Taking The Guesswork Out Of Equine Lameness Detection

Lameness is the most common ailment that horses suffer. In fact, lameness is estimated to cost U.S. horse owners more than $1 billion every year.

Lameness can be described as an abnormal walk, usually noted by an asymmetry in movement. However, lameness is not a disease; it is a clinical sign resulting from pain or dysfunction of the locomotor system. The source of lameness must be localized to a specific area for an accurate diagnosis. Often, localizing the source of lameness can be challenging.

To identify it, a veterinarian commonly uses the horse’s age, breed and discipline as well as its historical information in combination with clinical examination findings. The lame limb and the severity of lameness is determined by the veterinarian using a 0-5 grading scale from the American Association of Equine Practitioners — 0 is not lame and 5 is non-weight-bearing lame.

Veterinarians develop a keen eye allowing them to recognize the mildest of lameness. However, research has shown that there can be much discrepancy between veterinarians as to the severity and even sometimes the limb displaying the lameness when evaluating the same horse. Fortunately, there are technologies that can provide objective information to assist in lameness detection.

One of these technologies is a force plate, an instrument that measures the amount of force applied to it. In sports medicine, this force is termed the ground reaction force. The force plate has long been considered the gold standard for equine lameness detection. Lameness is often inconsistent, so multiple measurements must be collected to determine the average ground reactive force of each limb.

Generally, the average ground reaction force exhibited by each limb should be similar from side to side. If there is a significant difference, the limb exhibiting the lower ground reactive force is designated the lame limb. Although subjective evaluation and the force plate are both valid methods of lameness assessment, there is little correlation between the grading scale and ground reaction force measurements. This is because these methods are evaluating different movement parameters. The force plate measures the force of movement, otherwise known as kinetics, where the human eye evaluates the geometry of movement, or kinematics. Due to the time and effort required to obtain the required measurements, the force plate is not often used in clinical lameness evaluations, but it is a valuable research tool.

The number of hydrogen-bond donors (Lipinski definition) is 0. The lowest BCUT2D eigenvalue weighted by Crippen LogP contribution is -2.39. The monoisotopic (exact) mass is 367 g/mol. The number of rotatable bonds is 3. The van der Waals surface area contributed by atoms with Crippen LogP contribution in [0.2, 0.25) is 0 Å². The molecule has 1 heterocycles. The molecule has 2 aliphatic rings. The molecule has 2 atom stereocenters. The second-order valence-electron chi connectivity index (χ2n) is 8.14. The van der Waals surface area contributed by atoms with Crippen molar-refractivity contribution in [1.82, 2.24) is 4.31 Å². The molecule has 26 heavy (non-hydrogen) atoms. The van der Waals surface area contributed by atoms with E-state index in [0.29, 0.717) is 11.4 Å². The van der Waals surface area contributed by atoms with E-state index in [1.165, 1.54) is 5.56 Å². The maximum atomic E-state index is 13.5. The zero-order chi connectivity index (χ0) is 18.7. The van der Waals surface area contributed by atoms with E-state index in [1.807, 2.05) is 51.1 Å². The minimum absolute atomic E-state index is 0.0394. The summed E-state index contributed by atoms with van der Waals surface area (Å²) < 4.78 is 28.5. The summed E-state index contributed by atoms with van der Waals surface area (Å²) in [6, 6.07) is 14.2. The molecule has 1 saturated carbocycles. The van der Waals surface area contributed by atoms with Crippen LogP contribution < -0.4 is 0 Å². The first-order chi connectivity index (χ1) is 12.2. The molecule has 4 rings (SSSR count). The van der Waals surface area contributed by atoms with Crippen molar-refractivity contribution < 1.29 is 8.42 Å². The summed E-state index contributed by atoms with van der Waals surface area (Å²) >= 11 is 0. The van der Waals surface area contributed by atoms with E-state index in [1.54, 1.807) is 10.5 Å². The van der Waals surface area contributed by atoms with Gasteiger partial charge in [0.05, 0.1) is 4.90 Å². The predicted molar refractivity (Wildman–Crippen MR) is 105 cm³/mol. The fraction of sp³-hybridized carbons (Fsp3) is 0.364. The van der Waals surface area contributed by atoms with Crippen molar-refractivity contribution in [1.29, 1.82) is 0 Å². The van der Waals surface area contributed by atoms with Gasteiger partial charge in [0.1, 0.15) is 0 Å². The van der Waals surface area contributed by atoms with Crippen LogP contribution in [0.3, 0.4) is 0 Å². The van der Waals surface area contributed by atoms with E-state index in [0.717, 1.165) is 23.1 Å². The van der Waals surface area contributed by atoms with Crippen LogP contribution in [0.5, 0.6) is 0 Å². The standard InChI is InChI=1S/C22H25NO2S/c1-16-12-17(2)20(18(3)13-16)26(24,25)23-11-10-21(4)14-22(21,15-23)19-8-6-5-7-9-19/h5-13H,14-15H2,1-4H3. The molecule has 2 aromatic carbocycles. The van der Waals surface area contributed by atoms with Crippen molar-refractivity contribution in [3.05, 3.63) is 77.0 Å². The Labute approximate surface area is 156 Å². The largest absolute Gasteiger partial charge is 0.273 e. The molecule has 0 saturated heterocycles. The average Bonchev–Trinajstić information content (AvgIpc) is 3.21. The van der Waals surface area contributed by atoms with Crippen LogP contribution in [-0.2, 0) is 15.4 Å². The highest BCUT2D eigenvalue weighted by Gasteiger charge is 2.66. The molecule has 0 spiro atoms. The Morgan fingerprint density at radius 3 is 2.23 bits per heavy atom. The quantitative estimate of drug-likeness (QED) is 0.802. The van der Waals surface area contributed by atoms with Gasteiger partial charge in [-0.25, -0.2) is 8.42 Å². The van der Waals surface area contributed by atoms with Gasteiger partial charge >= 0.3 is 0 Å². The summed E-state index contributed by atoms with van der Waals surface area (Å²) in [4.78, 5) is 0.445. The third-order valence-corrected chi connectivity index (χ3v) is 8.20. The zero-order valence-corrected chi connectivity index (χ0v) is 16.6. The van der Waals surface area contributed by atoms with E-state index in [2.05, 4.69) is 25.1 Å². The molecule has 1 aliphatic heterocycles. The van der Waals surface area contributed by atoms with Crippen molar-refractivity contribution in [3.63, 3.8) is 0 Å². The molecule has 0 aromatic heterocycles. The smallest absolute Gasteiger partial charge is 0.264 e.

Inertial sensors offer another objective way to evaluate lameness in horses. They can measure movement down to a fraction of a millimeter at 200 times per second, far more sensitive than the human eye. Once attached to specific locations, inertial sensors record the movement patterns of a horse over 25 to 35 strides and communicate this information to a computer program, which then generates a report describing any asymmetries. Veterinarians can use this information to help determine if a horse is lame, which limb is lame and the severity of the lameness. Inertial sensors can also be used to evaluate response to flexion tests, improvement following local anesthesia or to document treatment success at re-evaluations that may be weeks to months later.

Inertial sensors have been validated by several research studies using both subjective assessments and force plate analysis. This methodology more closely correlates to subjective analysis because both evaluate for lameness in a similar fashion, through kinematics. Inertial sensors are easily utilized in a clinical lameness examination because the sensors can collect data simultaneously with the veterinarian’s subjective evaluation. This information, combined with the clinical exam, can provide a more complete assessment of a horse’s lameness.

Story by: Mike J. Schoonover, DVM, MS, DACVS-LA, DACVSMR, an associate professor of equine surgery and sports medicine at the Oklahoma State University College of Veterinary Medicine. He is board certified in both equine surgery and sports medicine and rehabilitation.

Courtesy of Oklahoma State University